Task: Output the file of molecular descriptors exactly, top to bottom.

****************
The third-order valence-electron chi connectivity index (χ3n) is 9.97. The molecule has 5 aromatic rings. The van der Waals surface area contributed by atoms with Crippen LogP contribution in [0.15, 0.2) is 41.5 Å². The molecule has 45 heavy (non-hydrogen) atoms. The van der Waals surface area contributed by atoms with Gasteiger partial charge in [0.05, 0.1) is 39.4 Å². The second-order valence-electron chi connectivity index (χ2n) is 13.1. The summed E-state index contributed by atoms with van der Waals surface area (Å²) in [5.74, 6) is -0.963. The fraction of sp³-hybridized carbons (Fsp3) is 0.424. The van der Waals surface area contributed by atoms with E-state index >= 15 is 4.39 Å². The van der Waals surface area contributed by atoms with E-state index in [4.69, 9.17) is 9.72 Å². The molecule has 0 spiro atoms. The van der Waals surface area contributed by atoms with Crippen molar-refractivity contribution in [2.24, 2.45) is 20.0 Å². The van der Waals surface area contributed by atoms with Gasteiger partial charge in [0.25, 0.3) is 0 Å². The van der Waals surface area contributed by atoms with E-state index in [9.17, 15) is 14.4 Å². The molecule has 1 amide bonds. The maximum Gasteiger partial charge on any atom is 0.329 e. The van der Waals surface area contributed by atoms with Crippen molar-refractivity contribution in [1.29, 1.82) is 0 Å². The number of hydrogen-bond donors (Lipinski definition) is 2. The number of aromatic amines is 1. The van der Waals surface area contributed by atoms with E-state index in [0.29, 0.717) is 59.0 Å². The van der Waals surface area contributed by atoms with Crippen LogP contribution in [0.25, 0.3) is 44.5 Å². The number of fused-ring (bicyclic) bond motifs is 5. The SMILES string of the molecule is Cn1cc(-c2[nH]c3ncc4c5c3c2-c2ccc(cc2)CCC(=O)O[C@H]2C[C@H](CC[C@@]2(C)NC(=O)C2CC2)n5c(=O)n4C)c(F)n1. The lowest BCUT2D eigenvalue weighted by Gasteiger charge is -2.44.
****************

The third-order valence-electron chi connectivity index (χ3n) is 9.97. The molecule has 5 aromatic rings. The van der Waals surface area contributed by atoms with Crippen LogP contribution in [0.15, 0.2) is 41.5 Å². The molecule has 45 heavy (non-hydrogen) atoms. The van der Waals surface area contributed by atoms with Gasteiger partial charge in [0.05, 0.1) is 39.4 Å². The second-order valence-electron chi connectivity index (χ2n) is 13.1. The summed E-state index contributed by atoms with van der Waals surface area (Å²) in [5.74, 6) is -0.963. The fraction of sp³-hybridized carbons (Fsp3) is 0.424. The van der Waals surface area contributed by atoms with E-state index >= 15 is 4.39 Å². The van der Waals surface area contributed by atoms with E-state index in [4.69, 9.17) is 9.72 Å². The molecule has 0 spiro atoms. The van der Waals surface area contributed by atoms with Crippen molar-refractivity contribution in [2.24, 2.45) is 20.0 Å². The van der Waals surface area contributed by atoms with Gasteiger partial charge in [0.25, 0.3) is 0 Å². The van der Waals surface area contributed by atoms with E-state index in [9.17, 15) is 14.4 Å². The molecule has 1 amide bonds. The maximum Gasteiger partial charge on any atom is 0.329 e. The van der Waals surface area contributed by atoms with Crippen molar-refractivity contribution in [1.29, 1.82) is 0 Å². The number of hydrogen-bond donors (Lipinski definition) is 2. The number of aromatic amines is 1. The van der Waals surface area contributed by atoms with E-state index in [0.29, 0.717) is 59.0 Å². The van der Waals surface area contributed by atoms with Crippen LogP contribution in [0.25, 0.3) is 44.5 Å². The number of fused-ring (bicyclic) bond motifs is 5. The SMILES string of the molecule is Cn1cc(-c2[nH]c3ncc4c5c3c2-c2ccc(cc2)CCC(=O)O[C@H]2C[C@H](CC[C@@]2(C)NC(=O)C2CC2)n5c(=O)n4C)c(F)n1. The lowest BCUT2D eigenvalue weighted by Gasteiger charge is -2.44.